Verse 9. According to all that I shew thee - God shewed him an exact plan of it in little, which he must conform to in all points. And God did not only shew him the model, but gave him also particular directions how to frame the tabernacle, according to that model, in all the parts of it. When Moses was to describe the creation of the world, tho' it be such a stately and curious fabrick, yet he gave a very short and general account of it; but when he comes to describe the tabernacle, he doth it with the greatest niceness and accuracy imaginable: for God's church and instituted religion is more precious to him than all the rest of the world. And the scriptures were written not to describe to us the works of nature, (a general view of which is sufficient to lead us to the knowledge of the Creator,) but to acquaint us with the methods of grace, and those things which are purely matters of Revelation.
10. The ark was a chest or coffer, in which the two tables of the law, written with the finger of God, were to be deposited. If the Jewish cubit was, as some learned men compute three inches longer than our half-yard, (twenty one inches in all) this chest or cabinet was about fifty-two inches long, thirty-one broad and thirty one deep; it was overlaid within and without with thin plates of gold; it had a crown, or cornish of gold round it; rings and staves to carry it with; and in it he must put the testimony. The tables of the law are called the testimony, because God did in them testify his will; his giving them that law was in token of his favour to them, and their acceptance of it was in token of their subjection to him. This law was a testimony to them to direct them in their duty, and would be a testimony against them if they transgressed. The ark is called the ark of the testimony, chap. xxx, 6, and the tabernacle, the tabernacle of the testimony, Num. x, 11. The tables of the law were carefully preserved in the ark, to teach us to make much of the word of God, and to hide it in our inmost thoughts, as the ark was placed in the holy of holies. It intimates likewise the care which divine providence ever did, and ever will take to preserve the records of divine Rev. in the church, so that even in the latter days there shall be seen in his temple the ark of his testament. See Rev. xi, 19.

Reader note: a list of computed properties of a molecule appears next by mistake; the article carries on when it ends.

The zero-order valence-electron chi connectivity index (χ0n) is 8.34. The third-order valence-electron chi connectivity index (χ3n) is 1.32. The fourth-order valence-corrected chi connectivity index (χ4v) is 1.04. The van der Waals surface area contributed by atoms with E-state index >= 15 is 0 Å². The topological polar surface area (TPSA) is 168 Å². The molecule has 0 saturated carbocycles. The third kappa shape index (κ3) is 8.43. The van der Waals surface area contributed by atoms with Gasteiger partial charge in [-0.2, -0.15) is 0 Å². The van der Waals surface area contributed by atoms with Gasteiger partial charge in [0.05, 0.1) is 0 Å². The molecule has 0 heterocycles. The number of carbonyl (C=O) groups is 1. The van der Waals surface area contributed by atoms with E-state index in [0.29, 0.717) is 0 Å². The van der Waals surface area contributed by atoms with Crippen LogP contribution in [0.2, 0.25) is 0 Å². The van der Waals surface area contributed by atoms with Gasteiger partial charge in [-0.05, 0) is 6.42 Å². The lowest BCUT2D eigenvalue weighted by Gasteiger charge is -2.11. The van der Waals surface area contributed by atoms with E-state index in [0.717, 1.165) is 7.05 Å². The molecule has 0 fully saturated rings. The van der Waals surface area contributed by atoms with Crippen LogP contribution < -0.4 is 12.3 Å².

17. The mercy-seat was the covering of the ark, made exactly to fit the dimensions of it. This propitiatory covering, as it might well be translated, was a type of Christ the great propitiation, whose satisfaction covers our transgressions, and comes between us and the curse we deserve.
18. The cherubim (Cherubim is the plural of Cherub, not Cherubims) were fixed to the mercy-seat, and of a piece with it, and spread their wings over it. It is supposed these were designed to represent the holy angels, (who always attend the Shechinah, or divine majesty,) not by any effigies of an angel, but some emblem of the angelical nature, probably one or more of those four faces spoken of Ezek. i, 10. Whatever the faces were, they looked one towards another, and both downwards towards the ark, while their wings were stretched out so as to touch one another. It notes their attendance upon the Redeemer, their readiness to do his will, their presence in the assemblies of saints, Psalm lxviii, 17; 1 Cor. xi, 10, and their desire to look into the mysteries of the gospel, which they diligently contemplate, 1 Pet. i, 12.